Upsetting The Balance of History
I am a big fan of those sci-fi movies where characters go back in time. Usually the idea is to go to the past and undo some error or kill someone evil to avoid a catastrophe of some kind. The main character will either kill Hitler to avoid Nazism, advise the Czar about the coming revolution to avoid Communism or break up the Bee Gees to avoid disco.
A small change appears insignificant but it can alter the chain of future events. Does the benefit outweigh the detriment that often results from the change? Or should we always fear upsetting the balance of history.
This relates to the economic law of unintended consequences. It is a law busy-bodies ignore all the time. Busy-bodies use government's coercive powers to tinker with the free market expecting marvelous results for the every man. Employees would have happier, more secure jobs. Industries would be able to employ more Americans. The rich can pay just a little bit more for luxuries and extra government revenues can assist the poor.
However, each of these changes to employment laws, trade relations and tax laws are impediments to the free market. They intrude on the voluntary decisions of consumers or coerce people to do that which they would prefer not doing. And the unintended consequences of their actions are often much worse than the problem or crisis being corrected.
While busy-bodies deserve to be ridiculed for their foolish decisions when the bad results are finally discovered, the irony is these know-it-alls usually double their efforts and then make things worse. Rather than cutting their losses, they say “we need more money to solve the problem” or use the MSM to confuse the public of the cause and effect of decisions.
In an insightful essay “In Defense of Employment-At-Will” by Arthur Foulkes, we learn that denying employers the right to fire employees “at will” has led to:
1. Increasing the cost of hiring resulting in “less hiring and therefore less overall employment.”
2. Employers chose temp" employees over full-time employees. The “’temp’ industry grew 5 times faster than other non-farm industries between 1979 and 1995.
3. The labor market became less flexible hurting job creation, economic growth and lowering wages.
I recall how Teddy Kennedy sought to stick it to the rich class by increasing “luxury taxes” on yachts and such. This obvious pandering to class envy probably bought him more votes in Massachusetts. However, the Cape Cod boatyards had to then lay-off workers because the rich were buying their fun boats outside of Massachusetts. After hearing the screams from his constituents who were losing business and jobs, the “Fat One That Lived” repealed the tax.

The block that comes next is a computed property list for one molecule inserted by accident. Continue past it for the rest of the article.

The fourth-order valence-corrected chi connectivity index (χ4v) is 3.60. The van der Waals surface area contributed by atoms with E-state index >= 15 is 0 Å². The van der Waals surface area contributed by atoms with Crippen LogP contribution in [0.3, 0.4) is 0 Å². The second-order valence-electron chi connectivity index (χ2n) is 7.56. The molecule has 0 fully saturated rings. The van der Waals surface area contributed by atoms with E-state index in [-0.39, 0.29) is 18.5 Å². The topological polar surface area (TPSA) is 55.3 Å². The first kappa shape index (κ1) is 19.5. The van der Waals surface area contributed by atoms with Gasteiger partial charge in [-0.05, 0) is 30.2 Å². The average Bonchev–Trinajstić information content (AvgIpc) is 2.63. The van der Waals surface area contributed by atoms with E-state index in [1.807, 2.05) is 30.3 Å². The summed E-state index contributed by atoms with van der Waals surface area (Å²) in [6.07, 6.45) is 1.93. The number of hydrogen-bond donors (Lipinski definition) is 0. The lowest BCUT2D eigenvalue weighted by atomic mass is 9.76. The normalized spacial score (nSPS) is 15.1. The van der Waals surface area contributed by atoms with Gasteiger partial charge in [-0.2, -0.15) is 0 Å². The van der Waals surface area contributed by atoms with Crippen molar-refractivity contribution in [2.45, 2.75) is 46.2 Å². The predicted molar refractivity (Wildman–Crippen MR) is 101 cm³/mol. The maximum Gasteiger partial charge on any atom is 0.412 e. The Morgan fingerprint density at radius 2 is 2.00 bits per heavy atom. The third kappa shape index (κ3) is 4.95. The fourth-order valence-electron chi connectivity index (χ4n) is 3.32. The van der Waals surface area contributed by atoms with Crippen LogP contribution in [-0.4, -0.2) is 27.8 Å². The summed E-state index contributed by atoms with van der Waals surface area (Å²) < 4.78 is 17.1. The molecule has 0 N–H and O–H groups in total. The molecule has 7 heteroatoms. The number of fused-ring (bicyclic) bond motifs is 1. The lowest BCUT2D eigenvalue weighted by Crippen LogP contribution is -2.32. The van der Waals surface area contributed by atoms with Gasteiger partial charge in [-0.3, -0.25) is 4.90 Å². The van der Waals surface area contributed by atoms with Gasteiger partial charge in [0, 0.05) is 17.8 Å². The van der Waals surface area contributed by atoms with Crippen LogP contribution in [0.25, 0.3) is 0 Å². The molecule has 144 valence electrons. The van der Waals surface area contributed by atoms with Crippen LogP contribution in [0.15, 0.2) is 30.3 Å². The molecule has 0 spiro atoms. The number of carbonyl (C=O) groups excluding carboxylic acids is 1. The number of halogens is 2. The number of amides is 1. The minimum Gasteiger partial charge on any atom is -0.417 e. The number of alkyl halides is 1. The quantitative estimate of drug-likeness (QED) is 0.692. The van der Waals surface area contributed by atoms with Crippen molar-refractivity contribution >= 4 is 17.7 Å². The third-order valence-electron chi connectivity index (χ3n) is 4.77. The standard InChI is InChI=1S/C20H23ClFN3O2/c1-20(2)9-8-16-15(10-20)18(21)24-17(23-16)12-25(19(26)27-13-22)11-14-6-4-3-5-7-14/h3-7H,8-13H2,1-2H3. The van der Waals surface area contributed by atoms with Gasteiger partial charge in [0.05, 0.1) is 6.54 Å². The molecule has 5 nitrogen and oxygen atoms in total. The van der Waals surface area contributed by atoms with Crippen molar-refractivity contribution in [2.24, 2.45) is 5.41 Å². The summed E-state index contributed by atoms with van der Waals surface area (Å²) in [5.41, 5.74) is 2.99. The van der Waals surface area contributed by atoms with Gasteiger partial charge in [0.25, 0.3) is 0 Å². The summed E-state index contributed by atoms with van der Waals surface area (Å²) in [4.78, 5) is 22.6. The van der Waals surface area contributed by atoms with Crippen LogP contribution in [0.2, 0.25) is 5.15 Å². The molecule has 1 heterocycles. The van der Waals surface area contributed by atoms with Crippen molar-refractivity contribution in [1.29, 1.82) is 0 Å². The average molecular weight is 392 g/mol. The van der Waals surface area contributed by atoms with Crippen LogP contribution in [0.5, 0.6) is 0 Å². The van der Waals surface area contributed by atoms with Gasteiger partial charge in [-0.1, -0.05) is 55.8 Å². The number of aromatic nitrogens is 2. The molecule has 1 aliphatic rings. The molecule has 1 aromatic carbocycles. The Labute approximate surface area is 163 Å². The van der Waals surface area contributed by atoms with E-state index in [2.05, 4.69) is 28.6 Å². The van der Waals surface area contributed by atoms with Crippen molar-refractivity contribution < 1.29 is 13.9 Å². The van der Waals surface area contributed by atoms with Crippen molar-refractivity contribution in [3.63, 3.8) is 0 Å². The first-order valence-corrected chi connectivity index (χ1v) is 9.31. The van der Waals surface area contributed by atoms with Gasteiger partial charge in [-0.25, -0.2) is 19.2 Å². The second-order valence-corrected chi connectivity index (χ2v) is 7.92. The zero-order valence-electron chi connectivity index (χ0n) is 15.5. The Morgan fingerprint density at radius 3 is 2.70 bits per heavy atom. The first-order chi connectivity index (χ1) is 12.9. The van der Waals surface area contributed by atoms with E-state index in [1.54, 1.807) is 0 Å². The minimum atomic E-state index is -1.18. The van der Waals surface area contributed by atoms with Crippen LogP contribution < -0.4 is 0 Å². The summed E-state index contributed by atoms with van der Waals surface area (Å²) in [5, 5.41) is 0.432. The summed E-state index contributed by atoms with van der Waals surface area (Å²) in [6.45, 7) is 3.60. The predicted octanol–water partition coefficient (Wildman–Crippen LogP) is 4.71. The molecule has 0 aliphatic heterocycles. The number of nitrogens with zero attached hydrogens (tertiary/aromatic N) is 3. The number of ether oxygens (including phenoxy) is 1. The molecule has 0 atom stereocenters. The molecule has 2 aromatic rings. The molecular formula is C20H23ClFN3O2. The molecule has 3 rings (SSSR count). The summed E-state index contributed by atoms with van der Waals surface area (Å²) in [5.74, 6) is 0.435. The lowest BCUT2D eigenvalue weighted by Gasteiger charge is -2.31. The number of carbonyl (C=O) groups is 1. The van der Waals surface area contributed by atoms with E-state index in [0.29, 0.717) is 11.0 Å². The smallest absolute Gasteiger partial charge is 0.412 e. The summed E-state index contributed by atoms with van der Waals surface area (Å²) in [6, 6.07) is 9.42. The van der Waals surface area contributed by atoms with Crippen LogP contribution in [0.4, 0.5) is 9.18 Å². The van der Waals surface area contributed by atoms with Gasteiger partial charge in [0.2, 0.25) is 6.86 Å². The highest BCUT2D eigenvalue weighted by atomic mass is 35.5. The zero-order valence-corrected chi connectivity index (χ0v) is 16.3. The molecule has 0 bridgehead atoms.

Today, we see the sugar tariff proponents looking to save jobs in Florida and Louisiana where the sugar beets are farmed. If CAFTA is not passed, all of us will continue to pay double what sugar from Central America would cost, This looks like small change when spread out among all consumers. However, let's remember how back in 1990 the Brachs Candy employees lost their jobs in Chicago. In “Does International Trade Kill American Jobs?” Douglas Irwin writes in The American Enterprise Magazine:
In 1990, Brachs Candy Company announced that due to the high domestic price of sugar it would close a factory in Chicago that employed 3,000 workers and expand production instead in Canada—which does not artificially inflate the price of sugar to protect its sugar producers. In 1988, the Department of Commerce estimated that the high price of domestic sugar due to U.S. protectionism cost almost 9,000 jobs in food manufacturing because of increased imports of cheaper sugar-containing products, and 3,000 jobs in the sugar-refining industry because of lower demand for sugar. At the time of this study, U.S. sugar-producing farms employed about 35,000 workers—but the sugar-processing and sugar-using sectors employed about 708,000 workers! A great many workers in the sugar-using industries were put at risk, in other words, to save the jobs of the few workers in the sugar-producing industry.
We do not need to go to sci-fi films to learn the economic lessons of unintended consequences anymore. Another ambitious German may have taken Hitler’s place to bring on Communism. The Czar may not have heeded additional warnings of the rebellion in his country. And, most important, something much more horrible could have hit the music world besides disco. Could we have handled rap’s onset 10 years earlier? Let’s not even consider that unintended consequence.